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Obama expresses hope at final press conference as president: 'We're going to be OK'

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President Barack Obama held his last official press conference Wednesday as his days as commander in chief near an end. (WLS)

President Barack Obama held his last official press conference Wednesday as his days as commander in chief near an end.

He began his final White House news conference with complimentary words for the journalists who work there.

"Having you in this building has made this place work better," Obama told the press corps.

As he met the White House press corps for the final time, Obama took a not-so-subtle shot at President-elect Donald Trump, who almost daily expresses disdain for the news media.

"America needs you and our democracy needs you," Obama said.

And to Trump's suggestions that he might lift sanctions against Russia, or reverse U.S. policy opposing Israeli settlements on the West Bank, the outgoing president made a general statement.

"If you're going to make big changes in policy, make sure you've thought it through," he said.
President Obama defended his decision announced Tuesday to reduce the federal prison sentence of Chelsea Manning, the U.S. Army officer convicted of leaking classified information.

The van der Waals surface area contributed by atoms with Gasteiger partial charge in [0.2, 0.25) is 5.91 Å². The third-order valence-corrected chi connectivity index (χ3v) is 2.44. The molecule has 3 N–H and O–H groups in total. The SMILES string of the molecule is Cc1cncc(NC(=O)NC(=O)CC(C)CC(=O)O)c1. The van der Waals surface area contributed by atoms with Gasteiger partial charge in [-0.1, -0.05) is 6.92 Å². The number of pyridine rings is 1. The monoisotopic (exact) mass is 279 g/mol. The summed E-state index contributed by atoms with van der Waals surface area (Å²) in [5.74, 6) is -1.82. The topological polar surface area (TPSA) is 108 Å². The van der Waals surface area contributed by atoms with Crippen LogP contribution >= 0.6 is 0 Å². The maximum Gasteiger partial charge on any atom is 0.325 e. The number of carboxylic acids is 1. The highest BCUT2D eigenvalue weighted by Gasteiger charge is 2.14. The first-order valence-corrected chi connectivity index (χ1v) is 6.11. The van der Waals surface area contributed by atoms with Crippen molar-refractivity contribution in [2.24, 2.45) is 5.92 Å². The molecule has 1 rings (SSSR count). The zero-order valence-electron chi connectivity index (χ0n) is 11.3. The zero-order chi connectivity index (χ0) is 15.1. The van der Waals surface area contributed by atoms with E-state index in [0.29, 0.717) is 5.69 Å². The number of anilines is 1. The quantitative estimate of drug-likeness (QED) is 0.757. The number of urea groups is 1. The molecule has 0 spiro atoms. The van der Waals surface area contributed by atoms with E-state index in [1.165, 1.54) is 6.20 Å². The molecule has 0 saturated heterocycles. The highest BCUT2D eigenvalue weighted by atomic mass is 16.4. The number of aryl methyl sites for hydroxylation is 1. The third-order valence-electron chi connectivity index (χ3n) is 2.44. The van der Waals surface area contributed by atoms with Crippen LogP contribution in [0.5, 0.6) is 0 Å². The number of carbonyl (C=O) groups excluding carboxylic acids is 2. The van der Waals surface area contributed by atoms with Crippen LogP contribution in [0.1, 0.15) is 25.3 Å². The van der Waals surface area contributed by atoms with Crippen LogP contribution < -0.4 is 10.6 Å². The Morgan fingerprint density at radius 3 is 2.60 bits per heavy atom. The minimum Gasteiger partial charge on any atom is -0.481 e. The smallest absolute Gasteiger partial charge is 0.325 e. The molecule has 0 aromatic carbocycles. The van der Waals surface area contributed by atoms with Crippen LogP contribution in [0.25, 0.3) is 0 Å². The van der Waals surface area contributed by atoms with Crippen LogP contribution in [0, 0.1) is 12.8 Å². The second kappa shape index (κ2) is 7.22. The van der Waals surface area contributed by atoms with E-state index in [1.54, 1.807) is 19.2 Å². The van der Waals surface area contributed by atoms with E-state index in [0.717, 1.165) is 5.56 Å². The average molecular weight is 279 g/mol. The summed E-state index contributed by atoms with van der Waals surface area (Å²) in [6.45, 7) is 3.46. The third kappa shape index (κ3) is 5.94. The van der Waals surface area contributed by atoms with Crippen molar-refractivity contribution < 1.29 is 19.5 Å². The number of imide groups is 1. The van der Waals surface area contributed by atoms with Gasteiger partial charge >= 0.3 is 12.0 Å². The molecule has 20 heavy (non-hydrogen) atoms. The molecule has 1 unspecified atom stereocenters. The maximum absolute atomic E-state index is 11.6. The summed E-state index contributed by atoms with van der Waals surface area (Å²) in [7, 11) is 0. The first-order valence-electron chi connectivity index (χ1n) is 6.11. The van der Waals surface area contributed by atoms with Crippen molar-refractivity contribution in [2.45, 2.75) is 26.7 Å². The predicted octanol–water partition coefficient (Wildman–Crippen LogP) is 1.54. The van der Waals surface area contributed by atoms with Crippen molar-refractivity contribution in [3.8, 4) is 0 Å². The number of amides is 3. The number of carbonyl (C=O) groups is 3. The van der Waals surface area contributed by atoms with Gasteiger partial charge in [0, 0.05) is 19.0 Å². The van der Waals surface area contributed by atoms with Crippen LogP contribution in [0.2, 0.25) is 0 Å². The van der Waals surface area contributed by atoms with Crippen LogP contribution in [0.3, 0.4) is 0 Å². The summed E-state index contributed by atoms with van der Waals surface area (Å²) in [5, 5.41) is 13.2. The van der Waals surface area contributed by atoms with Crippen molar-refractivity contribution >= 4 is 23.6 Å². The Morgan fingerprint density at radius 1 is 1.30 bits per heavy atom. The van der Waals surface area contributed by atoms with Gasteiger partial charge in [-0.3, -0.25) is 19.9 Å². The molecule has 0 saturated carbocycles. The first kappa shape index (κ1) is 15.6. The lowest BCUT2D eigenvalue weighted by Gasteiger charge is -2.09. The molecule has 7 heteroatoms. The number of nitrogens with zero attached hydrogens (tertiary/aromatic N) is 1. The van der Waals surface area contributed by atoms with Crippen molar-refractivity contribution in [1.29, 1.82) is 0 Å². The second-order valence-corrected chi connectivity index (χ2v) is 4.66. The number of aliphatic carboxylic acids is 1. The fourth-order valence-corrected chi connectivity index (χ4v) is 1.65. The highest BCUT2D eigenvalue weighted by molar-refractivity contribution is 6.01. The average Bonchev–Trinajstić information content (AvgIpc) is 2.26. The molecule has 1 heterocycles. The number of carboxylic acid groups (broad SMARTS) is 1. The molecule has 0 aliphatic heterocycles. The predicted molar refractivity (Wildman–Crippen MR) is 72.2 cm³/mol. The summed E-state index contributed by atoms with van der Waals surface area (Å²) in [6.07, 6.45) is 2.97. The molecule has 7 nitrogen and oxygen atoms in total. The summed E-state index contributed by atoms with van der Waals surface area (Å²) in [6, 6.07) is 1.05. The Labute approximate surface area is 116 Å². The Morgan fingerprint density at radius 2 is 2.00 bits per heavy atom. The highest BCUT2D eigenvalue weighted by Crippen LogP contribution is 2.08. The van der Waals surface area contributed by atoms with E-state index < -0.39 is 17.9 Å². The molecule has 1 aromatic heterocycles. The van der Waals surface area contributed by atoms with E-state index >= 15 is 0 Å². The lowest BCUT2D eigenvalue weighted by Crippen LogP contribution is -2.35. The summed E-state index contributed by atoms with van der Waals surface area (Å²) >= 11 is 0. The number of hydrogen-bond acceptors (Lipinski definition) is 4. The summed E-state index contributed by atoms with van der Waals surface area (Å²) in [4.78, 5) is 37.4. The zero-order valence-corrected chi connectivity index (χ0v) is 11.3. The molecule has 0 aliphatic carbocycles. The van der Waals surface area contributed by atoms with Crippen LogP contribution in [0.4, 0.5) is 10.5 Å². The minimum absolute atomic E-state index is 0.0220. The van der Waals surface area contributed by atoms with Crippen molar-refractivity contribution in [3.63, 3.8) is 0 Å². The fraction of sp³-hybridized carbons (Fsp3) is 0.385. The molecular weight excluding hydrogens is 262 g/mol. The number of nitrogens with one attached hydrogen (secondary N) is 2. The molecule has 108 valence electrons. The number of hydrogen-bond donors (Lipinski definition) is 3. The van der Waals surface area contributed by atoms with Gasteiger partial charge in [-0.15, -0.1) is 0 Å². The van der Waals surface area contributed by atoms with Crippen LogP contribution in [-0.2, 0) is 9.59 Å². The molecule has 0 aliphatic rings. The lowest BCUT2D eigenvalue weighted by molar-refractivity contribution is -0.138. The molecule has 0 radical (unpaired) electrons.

"The sentence that she received was disproportionate relative to what other leakers have received," Obama said.

Obama would not criticize Democratic lawmakers who plan to boycott Trump's inauguration on Friday and predicted future African-Americans, minorities and female president would hold the nation's highest office.

"I think we're going to see people of merit rise up from every race faith corner of this country because that's America's strength," Obama said.

But he described himself as worried by effort to restrict voting rights, calling reported voter fraud incidents "fake news."
At the end, Obama remained an optimist, expressing hope when he finished answering his final question as president.

"At my core I think we're going to be okay. We just have to fight for it, we have to work for it and not take it for granted," Obama said.

Obama said he looks forward to spending private time with his wife and daughters. He'll do some writing and said he looks forward to not having to hear himself talk so much.

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politicspoliticspresident barack obamathe white houseu.s. & worldrussiadonald trumpWashington D.C.
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